VANCOUVER (Reuters) - A Canadian provincial court on Wednesday upheld the country’s ban on polygamy, saying the harm that plural marriage causes to women and children outweighed any infringement of religious freedoms.
The landmark case was brought by the British Columbia government to test the constitutionality of a 120-year-old ban on polygamy in Canada.
The Pacific Coast province wanted a clear ruling before taking legal action against members of a breakaway Mormon sect that practices polygamy at their Bountiful settlement, near British Columbia’s border with the U.S. state of Idaho.
The group’s leader, Warren Jeffs, is serving a life sentence in Texas for sexually assaulting two child brides.
In explaining the ruling, British Columbia Supreme Court Chief Justice Robert Bauman said plural marriage was harmful to society, especially women and children in polygamous communities.
The practice leads to a higher risk of physical and psychological harm for women, higher infant mortality rates and more fragile health for girls who are married off to older men and fall pregnant at a young age, Justice Bauman wrote in a 335-page decision.
If individuals “sincerely believe” that polygamy is a “religious obligation,” the impact of the ban on their religious freedom “is outweighed by its countervailing salutary effects,” Bauman said.
Authorities have been wary of prosecuting members of Fundamentalist Church of Jesus Christ of Latter-Day Saints, or FLDS, out of fear the 19th century anti-polygamy law ran afoul of more recent civil rights protections and would not hold up in court.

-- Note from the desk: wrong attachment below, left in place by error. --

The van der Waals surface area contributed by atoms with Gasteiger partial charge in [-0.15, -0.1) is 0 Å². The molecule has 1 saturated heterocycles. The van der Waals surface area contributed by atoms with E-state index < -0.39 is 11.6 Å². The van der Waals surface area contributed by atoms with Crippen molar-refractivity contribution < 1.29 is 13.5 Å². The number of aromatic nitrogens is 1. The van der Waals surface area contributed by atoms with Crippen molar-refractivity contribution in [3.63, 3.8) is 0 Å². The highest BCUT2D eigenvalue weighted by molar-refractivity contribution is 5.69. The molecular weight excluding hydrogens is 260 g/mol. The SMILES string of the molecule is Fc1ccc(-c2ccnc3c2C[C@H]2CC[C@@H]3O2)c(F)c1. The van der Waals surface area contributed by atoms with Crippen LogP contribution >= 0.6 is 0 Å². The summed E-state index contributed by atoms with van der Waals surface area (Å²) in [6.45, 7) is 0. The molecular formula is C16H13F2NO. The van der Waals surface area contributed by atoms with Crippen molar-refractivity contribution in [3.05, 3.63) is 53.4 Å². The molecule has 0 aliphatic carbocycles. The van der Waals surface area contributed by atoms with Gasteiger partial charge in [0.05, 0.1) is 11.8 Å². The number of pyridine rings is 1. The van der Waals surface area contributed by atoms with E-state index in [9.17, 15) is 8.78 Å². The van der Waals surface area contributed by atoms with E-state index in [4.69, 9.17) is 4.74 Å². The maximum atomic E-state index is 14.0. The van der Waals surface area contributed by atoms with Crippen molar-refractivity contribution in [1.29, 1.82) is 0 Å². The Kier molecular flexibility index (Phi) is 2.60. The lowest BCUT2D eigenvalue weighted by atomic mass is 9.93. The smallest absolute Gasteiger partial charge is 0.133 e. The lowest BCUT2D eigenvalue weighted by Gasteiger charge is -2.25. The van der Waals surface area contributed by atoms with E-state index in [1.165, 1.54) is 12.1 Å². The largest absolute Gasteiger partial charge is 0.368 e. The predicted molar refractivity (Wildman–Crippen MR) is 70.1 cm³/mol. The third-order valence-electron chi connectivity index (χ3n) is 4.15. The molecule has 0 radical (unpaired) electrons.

“This ruling takes away one of the hurdles, which is whether the law is constitutionally valid, but there may yet be other challenges,” said Ron Skolrood, a constitutional lawyer at law firm Lawson Lundell in Vancouver.
A central issue in the case has been the question of whether the practice involves the potential for abuse of women and children in polygamous communities.
The FLDS says it is exercising its religious freedom. The group’s critics say it subjugates women, requires underage girls to marry older men and creates other social ills, including forcing young unmarried boys onto the streets.
If the court had overturned the current law, it would have meant Canada would be the only western country allowing polygamous marriages.
Canadian Justice Minister Rob Nicholson was applauded on Wednesday in the House of Commons when he announced the ruling.
“Polygamy has no place in modern society. ... In our view, polygamy is harmful to society, to those involved with it, particularly to women and to children born within polygamous families,” Nicholson said in a House of Commons.
Vancouver lawyer George Macintosh, who was appointed by the court to lead the challenge to the law, has 30 days to appeal the ruling.
The FLDS, which split from the mainstream Mormon church over the issue of polygamy, has an estimated 10,000 followers in Utah, Texas, Arizona, Colorado, South Dakota and British Columbia.
(The case is “In the Matter Concerning Constitutionality of S.293 of the Criminal Code” VA SO97767)
Additional reporting by Randall Palmer in Ottawa; editing by Rob Wilson